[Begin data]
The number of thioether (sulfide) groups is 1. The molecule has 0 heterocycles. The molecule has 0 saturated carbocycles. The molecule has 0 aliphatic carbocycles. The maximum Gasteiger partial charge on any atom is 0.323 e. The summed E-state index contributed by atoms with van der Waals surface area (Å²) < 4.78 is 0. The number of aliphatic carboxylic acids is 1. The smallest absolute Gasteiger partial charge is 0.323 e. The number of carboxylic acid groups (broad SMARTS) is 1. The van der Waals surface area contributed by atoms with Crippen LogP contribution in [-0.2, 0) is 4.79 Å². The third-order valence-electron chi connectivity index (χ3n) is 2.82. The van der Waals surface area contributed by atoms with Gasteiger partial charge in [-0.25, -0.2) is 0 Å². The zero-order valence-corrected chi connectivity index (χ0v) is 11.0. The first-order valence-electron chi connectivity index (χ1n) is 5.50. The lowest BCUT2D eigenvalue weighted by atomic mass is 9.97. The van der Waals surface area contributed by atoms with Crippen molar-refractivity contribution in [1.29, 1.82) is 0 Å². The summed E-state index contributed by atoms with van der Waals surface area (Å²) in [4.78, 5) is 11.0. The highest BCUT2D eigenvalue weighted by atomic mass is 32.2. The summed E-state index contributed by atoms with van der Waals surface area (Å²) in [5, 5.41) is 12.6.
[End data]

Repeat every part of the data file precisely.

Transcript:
The number of thioether (sulfide) groups is 1. The molecule has 0 heterocycles. The molecule has 0 saturated carbocycles. The molecule has 0 aliphatic carbocycles. The maximum Gasteiger partial charge on any atom is 0.323 e. The summed E-state index contributed by atoms with van der Waals surface area (Å²) < 4.78 is 0. The number of aliphatic carboxylic acids is 1. The smallest absolute Gasteiger partial charge is 0.323 e. The number of carboxylic acid groups (broad SMARTS) is 1. The van der Waals surface area contributed by atoms with Crippen LogP contribution in [-0.2, 0) is 4.79 Å². The third-order valence-electron chi connectivity index (χ3n) is 2.82. The van der Waals surface area contributed by atoms with Gasteiger partial charge in [-0.25, -0.2) is 0 Å². The zero-order valence-corrected chi connectivity index (χ0v) is 11.0. The first-order valence-electron chi connectivity index (χ1n) is 5.50. The lowest BCUT2D eigenvalue weighted by atomic mass is 9.97. The van der Waals surface area contributed by atoms with Crippen molar-refractivity contribution in [1.29, 1.82) is 0 Å². The summed E-state index contributed by atoms with van der Waals surface area (Å²) in [4.78, 5) is 11.0. The highest BCUT2D eigenvalue weighted by atomic mass is 32.2. The summed E-state index contributed by atoms with van der Waals surface area (Å²) in [5, 5.41) is 12.6.